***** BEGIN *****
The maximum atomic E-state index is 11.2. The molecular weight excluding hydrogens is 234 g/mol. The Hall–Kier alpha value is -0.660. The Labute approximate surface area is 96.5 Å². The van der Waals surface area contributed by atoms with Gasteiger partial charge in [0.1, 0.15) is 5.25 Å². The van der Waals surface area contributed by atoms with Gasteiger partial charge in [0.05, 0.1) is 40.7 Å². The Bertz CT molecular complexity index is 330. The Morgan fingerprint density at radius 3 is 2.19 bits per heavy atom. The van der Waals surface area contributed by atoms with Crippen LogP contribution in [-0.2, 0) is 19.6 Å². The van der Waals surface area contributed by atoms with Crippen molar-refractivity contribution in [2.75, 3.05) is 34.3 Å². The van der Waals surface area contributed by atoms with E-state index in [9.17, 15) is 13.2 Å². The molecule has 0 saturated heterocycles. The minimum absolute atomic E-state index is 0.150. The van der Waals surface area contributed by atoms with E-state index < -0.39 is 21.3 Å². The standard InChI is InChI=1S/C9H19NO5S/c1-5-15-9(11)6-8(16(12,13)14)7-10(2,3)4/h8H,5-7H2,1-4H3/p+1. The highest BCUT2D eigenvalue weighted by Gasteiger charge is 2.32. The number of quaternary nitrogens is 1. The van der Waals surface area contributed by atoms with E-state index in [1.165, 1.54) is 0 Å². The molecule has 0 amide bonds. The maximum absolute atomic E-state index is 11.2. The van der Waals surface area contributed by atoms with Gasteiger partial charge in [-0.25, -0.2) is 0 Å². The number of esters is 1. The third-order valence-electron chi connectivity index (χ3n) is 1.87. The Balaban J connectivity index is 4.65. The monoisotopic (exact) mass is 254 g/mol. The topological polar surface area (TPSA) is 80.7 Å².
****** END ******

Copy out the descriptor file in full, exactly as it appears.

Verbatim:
The maximum atomic E-state index is 11.2. The molecular weight excluding hydrogens is 234 g/mol. The Hall–Kier alpha value is -0.660. The Labute approximate surface area is 96.5 Å². The van der Waals surface area contributed by atoms with Gasteiger partial charge in [0.1, 0.15) is 5.25 Å². The van der Waals surface area contributed by atoms with Gasteiger partial charge in [0.05, 0.1) is 40.7 Å². The Bertz CT molecular complexity index is 330. The Morgan fingerprint density at radius 3 is 2.19 bits per heavy atom. The van der Waals surface area contributed by atoms with Crippen LogP contribution in [-0.2, 0) is 19.6 Å². The van der Waals surface area contributed by atoms with Crippen molar-refractivity contribution in [2.75, 3.05) is 34.3 Å². The van der Waals surface area contributed by atoms with E-state index in [9.17, 15) is 13.2 Å². The molecule has 0 saturated heterocycles. The minimum absolute atomic E-state index is 0.150. The van der Waals surface area contributed by atoms with E-state index < -0.39 is 21.3 Å². The standard InChI is InChI=1S/C9H19NO5S/c1-5-15-9(11)6-8(16(12,13)14)7-10(2,3)4/h8H,5-7H2,1-4H3/p+1. The highest BCUT2D eigenvalue weighted by Gasteiger charge is 2.32. The number of quaternary nitrogens is 1. The van der Waals surface area contributed by atoms with E-state index in [1.165, 1.54) is 0 Å². The molecule has 0 amide bonds. The maximum absolute atomic E-state index is 11.2. The van der Waals surface area contributed by atoms with Gasteiger partial charge in [-0.25, -0.2) is 0 Å². The number of esters is 1. The third-order valence-electron chi connectivity index (χ3n) is 1.87. The Balaban J connectivity index is 4.65. The monoisotopic (exact) mass is 254 g/mol. The topological polar surface area (TPSA) is 80.7 Å².